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The moose likes Swing / AWT / SWT and the fly likes Build large Swing application? Big Moose Saloon
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Build large Swing application?

david zhang

Joined: Oct 12, 2003
Posts: 27
I need to build a large Swing application. I have read some
tutorial books and articles, but each of them has only examples,
or very small example applications, none
of them revealing the considerations and practical
techniques in buiding large Swing applicaitons, or
none of them talking about these things systematically.
By considerations and techniques I mean
what patterns are most often used in what places.
how to manage many screens?
how to build fast applications.
application initialization.
general application structure.
I would be very grateful if anybody could provide any informaiton
about related sites or links or articles or books.
Thanks very much in advance!
Jose Botella
Ranch Hand

Joined: Jul 03, 2001
Posts: 2120
A very ggod book about Swing is Swing 2nd ed. by Matthew Robinson and Pavel Vorobiev. It has some medium size examples, and most of them are solutions to real problems a programmer might deal with.
A suggestion about how to face a real project could be Applying UML and Patterns by Craig Larman.

SCJP2. Please Indent your code using UBB Code
Chris Shepherd
Ranch Hand

Joined: Jun 27, 2000
Posts: 286
I don't know any good books that deal with large apps, But I have written (what I consider to be) a very large app that comes in at about ~20k lines. One of the most important things I have learned is plan out as much as possible, but be willing to leave the plan if you need to.
It sounds like you are new to java, are you new to programming? Alot of standard coding techniques also appliy to java as well.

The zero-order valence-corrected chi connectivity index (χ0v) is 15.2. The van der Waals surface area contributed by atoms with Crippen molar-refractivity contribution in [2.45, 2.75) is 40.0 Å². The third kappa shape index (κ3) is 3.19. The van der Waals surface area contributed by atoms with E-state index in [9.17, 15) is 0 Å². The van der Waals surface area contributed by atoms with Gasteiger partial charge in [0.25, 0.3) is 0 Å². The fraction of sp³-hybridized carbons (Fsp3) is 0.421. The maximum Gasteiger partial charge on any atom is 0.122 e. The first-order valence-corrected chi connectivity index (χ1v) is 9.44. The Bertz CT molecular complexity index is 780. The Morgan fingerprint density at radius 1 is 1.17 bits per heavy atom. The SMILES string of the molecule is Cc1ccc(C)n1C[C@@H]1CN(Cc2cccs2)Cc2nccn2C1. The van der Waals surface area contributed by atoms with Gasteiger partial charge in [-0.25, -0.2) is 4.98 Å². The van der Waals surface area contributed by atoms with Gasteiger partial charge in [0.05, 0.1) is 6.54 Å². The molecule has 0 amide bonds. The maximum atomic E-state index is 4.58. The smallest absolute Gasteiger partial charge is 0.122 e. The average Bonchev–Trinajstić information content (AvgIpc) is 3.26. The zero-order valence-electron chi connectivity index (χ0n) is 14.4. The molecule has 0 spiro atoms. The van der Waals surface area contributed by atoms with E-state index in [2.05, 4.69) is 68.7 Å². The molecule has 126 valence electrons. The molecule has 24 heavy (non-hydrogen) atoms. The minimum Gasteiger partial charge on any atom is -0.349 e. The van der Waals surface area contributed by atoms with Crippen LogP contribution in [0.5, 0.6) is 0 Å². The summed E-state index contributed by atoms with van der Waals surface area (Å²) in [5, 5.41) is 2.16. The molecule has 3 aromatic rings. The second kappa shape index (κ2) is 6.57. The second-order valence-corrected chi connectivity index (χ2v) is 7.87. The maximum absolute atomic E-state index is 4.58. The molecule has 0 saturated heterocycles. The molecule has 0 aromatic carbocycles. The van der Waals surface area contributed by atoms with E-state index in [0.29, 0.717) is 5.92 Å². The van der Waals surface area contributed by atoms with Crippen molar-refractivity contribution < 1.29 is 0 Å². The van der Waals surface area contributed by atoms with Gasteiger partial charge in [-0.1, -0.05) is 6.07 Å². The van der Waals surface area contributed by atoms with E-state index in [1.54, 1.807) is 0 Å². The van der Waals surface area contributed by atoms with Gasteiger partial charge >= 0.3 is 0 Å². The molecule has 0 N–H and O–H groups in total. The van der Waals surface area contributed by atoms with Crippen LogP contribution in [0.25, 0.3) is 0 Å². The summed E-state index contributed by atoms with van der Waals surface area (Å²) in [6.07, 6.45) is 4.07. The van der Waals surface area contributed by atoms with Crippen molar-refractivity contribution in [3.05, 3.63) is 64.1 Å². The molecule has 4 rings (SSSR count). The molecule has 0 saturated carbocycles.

It really sounds like you need to grow this project, not just write it. Start with something simple like Bringing up a JFrame with a Hello world label or something easy like that. Get your feet wet and learn the basics. Ask questions here, or more importantly (and faster usually) search to see if the question has already been answered. This seems like a really simplistic aproach, but start easy and work up to the multiple windows/program structure. Build it to work first. Then tweak it to work fast.
What kind of a project is it?
Gregg Bolinger
GenRocket Founder
Ranch Hand

Joined: Jul 11, 2001
Posts: 15302

One of the biggest complaints about SWING apps is how it performs. And in this regard, it is of my opinion from what I have read that you really need to know how SWING threads work and how the event model in SWING works. Because the performance in your app will bottleneck when you process event requests from things like clicking buttons, menuitems, etc.
Here is an article you might want to read. While I don't agree with the approach the article takes on dealing with the event thread, it does give a very good build up and discussion on how it actually works and some ways to possibly deal with it.

GenRocket - Experts at Building Test Data
david zhang

Joined: Oct 12, 2003
Posts: 27
Jose, Chris, and Gregg,
Please accept my sincere thanks for your information and advice.
I have done a lot of Java programming, but not in the Swing area.
I am either quite familar with or aware of patterns and many
other things.

My project is related to mining business data. Though
little experience in develop large-scale Swing app, I can somehow
quickly feel it if something does not go quite right. Very often,
I can "figure out" a solution. I personally feel constant refactoring
is fun and somehow an addiction. However, I still hope to
get things as right as possible at the beginning.
I feel there is lack of information/books in the Java Swing area that
gives a systematic/decent description of the tricks/techniques
for doing things
I mentioned in my previous message (another thing:
for instance, what is the often used approach to maintain menu item
enabling/disabling status, state machine?)
"plan out as much as possible, but be willing to
leave the plan if you need to" is very true. I hope to know what
options are and have a hopefully viable plan at the beginning....
I agree. Here's the link:
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